THE SUPREME COURT OF THE
FEDERATED STATES OF MICRONESIA
Cites as Damarlane v. PTA ,
4 FSM Intrm. 347 (Pohnpei 1990)

[4 FSM Intrm. 347]

KADALINO DAMARLANE
MARY BERMAN AND KADALINO DAMARLANE'S
PREDECESSORS IN INTEREST,
Plaintiffs,

vs.

POHNPEI TRANSPORTATION AUTHORITY,
POHNPEI LAND COMMISSION,
STATE OF POHNPEI,
THE NATIONAL GOVERNMENT OF THE
FEDERATED STATES OF MICRONESIA,
Defendants.

FSM CIV. 1990-075

OPINION

Before Edward C. King
Chief Justice
FSM Supreme Court
October 28, 1990

APPEARANCES:
or the Plaintiffs:      Mary Berman
                                 Kolonia, Pohnpei FSM 96941

For Defendant:       Joses R. Gallen
Pohnpei State        State Attorney
                                 Pohnpei State
                                 Kolonia, Pohnpei  FSM 96941

[4 FSM Intrm. 348]

For Defendant:       David Webster
FSM                        Assistant Attorney General
                                 FSM Attorney General's Office
                                 Palikir, Pohnpei  FSM 96941

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HEADNOTE
Statutes
Civil Procedure - Injunctions
     Earthmoving regulations themselves represent a governmental determination as to the public interest, and the clear violation of such regulations may therefore be enjoined without a separate court assessment of the public interest and balancing of hardships between the parties. Damarlane v. Pohnpei Transp. Auth., 4 FSM Intrm. 347, 349 (Pon. 1990).

*    *    *    *

COURT'S OPINION
EDWARD C. KING, Chief Justice:
     A preliminary injunction hearing was held today at which time all parties were present or represented by counsel.  Mary Berman represented the plaintiffs, Joses Gallen represented the Pohnpei defendants, and David Webster was present on behalf of the national government.

     Plaintiffs seek injunctive relief to enjoin the dredging activities currently being performed by the Pohnpei Transportation Authority at Mesenpal, Awak Pah, U Municipality, Pohnpei.

     At the conclusion of oral argument on the motions, the Court, counsel and parties drove to the dredging site and viewed the operations taking place.  It is apparent that the plaintiffs here, who live on the land which abuts the lagoon where the dredging operations are taking place, are greatly affected by these dredging operations.  The dredging makes noise, dust and dirt, and radically affects the quality of the landscape, sea water and sea life in their living area.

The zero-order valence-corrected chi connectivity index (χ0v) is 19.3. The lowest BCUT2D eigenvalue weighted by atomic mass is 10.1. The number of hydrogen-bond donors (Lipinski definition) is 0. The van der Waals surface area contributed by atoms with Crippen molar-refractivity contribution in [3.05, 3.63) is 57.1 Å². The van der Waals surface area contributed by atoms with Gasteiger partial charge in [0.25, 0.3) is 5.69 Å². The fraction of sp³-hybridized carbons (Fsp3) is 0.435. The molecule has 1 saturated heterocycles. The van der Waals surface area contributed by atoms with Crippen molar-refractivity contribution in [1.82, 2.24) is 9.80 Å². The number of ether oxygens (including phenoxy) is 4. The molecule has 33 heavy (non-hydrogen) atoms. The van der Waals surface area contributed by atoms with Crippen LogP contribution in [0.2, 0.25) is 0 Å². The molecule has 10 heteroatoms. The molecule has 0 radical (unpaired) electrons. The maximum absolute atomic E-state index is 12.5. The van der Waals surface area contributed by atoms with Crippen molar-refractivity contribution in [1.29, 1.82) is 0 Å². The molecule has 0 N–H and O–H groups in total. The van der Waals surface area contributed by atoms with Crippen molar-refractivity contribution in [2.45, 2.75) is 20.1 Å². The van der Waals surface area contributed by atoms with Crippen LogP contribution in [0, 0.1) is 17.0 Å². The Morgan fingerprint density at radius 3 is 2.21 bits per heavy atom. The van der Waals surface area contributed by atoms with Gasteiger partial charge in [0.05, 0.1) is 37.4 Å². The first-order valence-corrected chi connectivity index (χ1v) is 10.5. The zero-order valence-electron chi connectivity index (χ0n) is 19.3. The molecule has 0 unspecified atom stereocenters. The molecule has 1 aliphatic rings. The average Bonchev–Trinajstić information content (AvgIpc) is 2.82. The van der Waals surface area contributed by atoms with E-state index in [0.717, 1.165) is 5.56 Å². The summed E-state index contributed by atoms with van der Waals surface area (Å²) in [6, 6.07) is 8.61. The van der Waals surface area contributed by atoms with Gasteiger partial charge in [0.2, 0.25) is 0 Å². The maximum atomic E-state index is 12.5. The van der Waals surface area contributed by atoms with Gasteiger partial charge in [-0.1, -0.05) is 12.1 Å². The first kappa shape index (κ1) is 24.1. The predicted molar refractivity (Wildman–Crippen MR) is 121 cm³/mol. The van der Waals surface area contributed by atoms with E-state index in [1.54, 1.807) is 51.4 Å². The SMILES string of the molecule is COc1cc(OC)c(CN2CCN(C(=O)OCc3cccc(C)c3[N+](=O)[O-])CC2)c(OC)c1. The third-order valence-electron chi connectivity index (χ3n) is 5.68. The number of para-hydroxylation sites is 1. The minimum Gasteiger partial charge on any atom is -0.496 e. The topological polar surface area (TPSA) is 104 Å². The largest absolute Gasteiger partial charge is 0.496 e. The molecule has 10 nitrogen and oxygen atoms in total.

The Court finds that the dredging operations being carried out at Mesenpal constitute an earthmoving operation as defined in the Earthmoving Regulations adopted by the FSM Secretary of Human Resources on October 31, 1988 and approved by President John R. Haglelgam on November 7, 1988.  Those regulations define "earthmoving" as "any...activity which disturbs or alters the surface of the land, a coral reef or bottom of the lagoon, including, but not limited to excavations, dredging, embankments, land reclamation in a lagoon...and the moving, depositing or storing of soil, rock, coral, or earth."  II FSM Regs., Earthmoving, pt. 1, 1.3(f).  The regulations are not

[4 FSM Intrm. 349]

limited to national activities but cover earthmoving activities conducted by any "person."  "Person" is defined as:

     the Federated States of Micronesia, a State, municipality, political subdivision, a public or private institution, corporation, partnership, joint venture, association, firm, or company organized or existing under the laws of the Federated States of Micronesia or any State or country, or a lessee or other occupant of property, or individual, acting singly or as a group.

Id. 1.3(1).

     The earthmoving regulations specifically require that, "Any person who engages in an earthmoving activity within the Federated States of Micronesia shall first obtain a permit from the Secretary for the proposed activity."  Id. pt. 3, 3.1.  Counsel for the defendants concedes that there is no current valid permit for the dredging operation being conducted at Mesenpal.

     It is plain then that the operations are taking place in violation of the earthmoving regulations.  Thus there can be no question as to the likelihood of plaintiffs' success on the merits concerning the illegality of the current dredging activities.

     Normally, a court attempting to determine whether a preliminary injunction should issue considers additional factors such as the hardship which may be imposed upon the party sought to be enjoined, and the public interest.  Ponape Transfer & Storage v. Pohnpei State Public Lands Auth., 2 FSM Intrm. 272 (Pon. 1986).  Here, however, the earthmoving regulations, adopted by the Secretary of Human Resources pursuant to authorization granted by 25 F.S.M.C. 610, as amended by Public Law No. 5-21, themselves represent determinations that the public interest requires assurance that earthmoving activities are to be carried in a manner consistent with environmental concerns and that this public interest shall prevail over any competing interests.  The permit requirement is not subject to a balancing of hardships test but instead is applicable without exception. Thus, in light of the undisputed fact that the current dredging operations at the Mesenpal site are in violation of the earthmoving regulations, those activities must be enjoined.

     So ordered the 18th day of October, 1990.